SIMMS (AP) — Visitors heard a series of single-action gun shots, followed by tinks of steel when entering Sheriff Dutch Kibby's Extended Stay Hotel (the jailhouse) Sunday morning outside Simms.
Kid Colt, the range officer's alias, killed the noise with his raised palm.
"Next shooter," he shouted, and Wrangler, aka Dwight Axelsen, 65, the Sun River Ranger's president, walked in the heavy noon sun.
"Goin' hot!" Colt yelled again, and Axelsen's rifle went live.
Sunday was the final day of the 2012 Shoot Out on the Sun River, the Montana state championship for cowboy action shooting. The Great Falls Tribune reports that 80 competitors from across the United States and Canada fired single-action pistols, rifles and shotguns as if it were 1865. Competitors' ages ranged from pre-teenagers to 80 years old.
Amid the summer heat, dust and ricocheting metal remnants were Old West dress that matched the firearms. One won't come across elastic shot gun shell bands, because they weren't around back then.
Costumes and a colorful alias are just two of the unique aspects of cowboy action shooting. Each shooter must adopt a name and a coinciding outfit.
"You may shoot with someone for years without knowing their real name," said Prairie Storm, aka Colleen Lundry, from Saskatchewan.
Eureka's Sweet Water Lily, or Kate Handy, was one of many decked out like a cowgirl from the late 19th century. It was her third state competition since she started shooting single action four years ago.
"The dress is from 1860 to 1900, and people try to keep it as close to realistic as possible," she said. "Basically we're trying to keep it the way it used to be."
The Sun River Rangers Shooters Society is one club in the popular international organization the Single Action Shooting Society. Its mission is to preserve the history of the Old West and competitive shooting.
The Sun River Rangers got their name from the original Rangers that protected Montana homesteaders after the fort was abandoned outside Simms, said Pati Shafer, the secretary and treasurer of the Rangers, who goes by Lil Skeeter.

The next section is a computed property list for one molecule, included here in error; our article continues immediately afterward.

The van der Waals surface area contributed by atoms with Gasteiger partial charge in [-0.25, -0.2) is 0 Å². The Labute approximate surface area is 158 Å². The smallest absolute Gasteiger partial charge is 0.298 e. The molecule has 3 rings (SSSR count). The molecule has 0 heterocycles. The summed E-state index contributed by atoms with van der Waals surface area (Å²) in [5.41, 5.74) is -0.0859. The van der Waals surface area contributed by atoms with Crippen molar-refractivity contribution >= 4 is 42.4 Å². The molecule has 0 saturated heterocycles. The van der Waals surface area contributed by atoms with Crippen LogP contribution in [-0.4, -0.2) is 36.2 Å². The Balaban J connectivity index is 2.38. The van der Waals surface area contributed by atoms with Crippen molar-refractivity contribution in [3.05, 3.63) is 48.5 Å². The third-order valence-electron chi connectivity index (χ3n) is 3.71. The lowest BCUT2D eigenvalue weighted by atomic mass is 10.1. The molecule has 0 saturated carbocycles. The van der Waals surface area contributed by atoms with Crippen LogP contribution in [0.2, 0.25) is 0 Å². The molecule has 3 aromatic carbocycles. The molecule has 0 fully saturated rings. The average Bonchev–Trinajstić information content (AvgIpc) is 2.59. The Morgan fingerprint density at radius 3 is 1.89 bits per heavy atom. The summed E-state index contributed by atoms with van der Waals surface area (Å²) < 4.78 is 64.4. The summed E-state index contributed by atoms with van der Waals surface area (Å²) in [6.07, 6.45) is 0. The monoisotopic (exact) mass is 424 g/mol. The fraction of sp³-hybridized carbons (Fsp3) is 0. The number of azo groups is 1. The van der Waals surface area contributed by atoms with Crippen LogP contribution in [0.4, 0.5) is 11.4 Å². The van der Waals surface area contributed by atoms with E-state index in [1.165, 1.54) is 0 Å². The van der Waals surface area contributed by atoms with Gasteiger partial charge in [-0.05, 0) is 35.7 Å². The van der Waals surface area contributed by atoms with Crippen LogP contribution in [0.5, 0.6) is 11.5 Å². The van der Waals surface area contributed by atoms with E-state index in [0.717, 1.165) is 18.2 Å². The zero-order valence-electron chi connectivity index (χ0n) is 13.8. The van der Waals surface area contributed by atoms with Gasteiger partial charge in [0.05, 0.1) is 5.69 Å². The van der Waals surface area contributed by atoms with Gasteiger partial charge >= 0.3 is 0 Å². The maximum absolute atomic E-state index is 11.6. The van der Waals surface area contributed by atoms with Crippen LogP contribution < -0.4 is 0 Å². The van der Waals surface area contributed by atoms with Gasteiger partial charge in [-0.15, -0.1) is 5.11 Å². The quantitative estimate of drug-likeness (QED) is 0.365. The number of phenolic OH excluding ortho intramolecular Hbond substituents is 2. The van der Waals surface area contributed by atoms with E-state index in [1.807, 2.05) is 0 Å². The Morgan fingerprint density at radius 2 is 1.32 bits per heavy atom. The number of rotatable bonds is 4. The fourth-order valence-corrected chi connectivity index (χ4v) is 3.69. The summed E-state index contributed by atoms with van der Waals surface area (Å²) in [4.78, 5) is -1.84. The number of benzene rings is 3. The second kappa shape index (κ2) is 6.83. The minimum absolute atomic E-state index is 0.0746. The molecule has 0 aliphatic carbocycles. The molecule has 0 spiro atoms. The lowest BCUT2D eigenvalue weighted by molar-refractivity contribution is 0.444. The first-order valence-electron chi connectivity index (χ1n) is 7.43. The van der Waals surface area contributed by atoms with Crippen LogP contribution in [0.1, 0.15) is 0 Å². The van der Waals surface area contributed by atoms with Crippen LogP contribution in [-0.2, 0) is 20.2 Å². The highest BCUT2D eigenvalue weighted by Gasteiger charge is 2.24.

Axlesen is the remaining original member of the Rangers and helped organize the club in 1996, and thanks to a bit of luck, the Rangers have hosted the state championship since 1997, because they're a club that owns their own land.
Scattered around the parched land stood a series of wood buildings — saloons, hotels and jailhouses — where a different shooting stage was held.
Shooter categories ranged from Buckaroos, 13-years-old and younger, to Elder Statesmen, 70 years and older, and every group had shooters who were just there for the fun of it or there to win it all — a buckle and bragging rights.
"The thing that's nice about this sport and why it grew so fast is that you can come out here and play around and enjoy shooting or you can come out and compete and be the best there is," Axlesen said.
Anyone is welcome to shoot with the Sun River Rangers, when they hold their monthly meetings. "People are more than welcome to come and learn," Shafer said. "A lot are now up in age and we don't want this fort to die with them.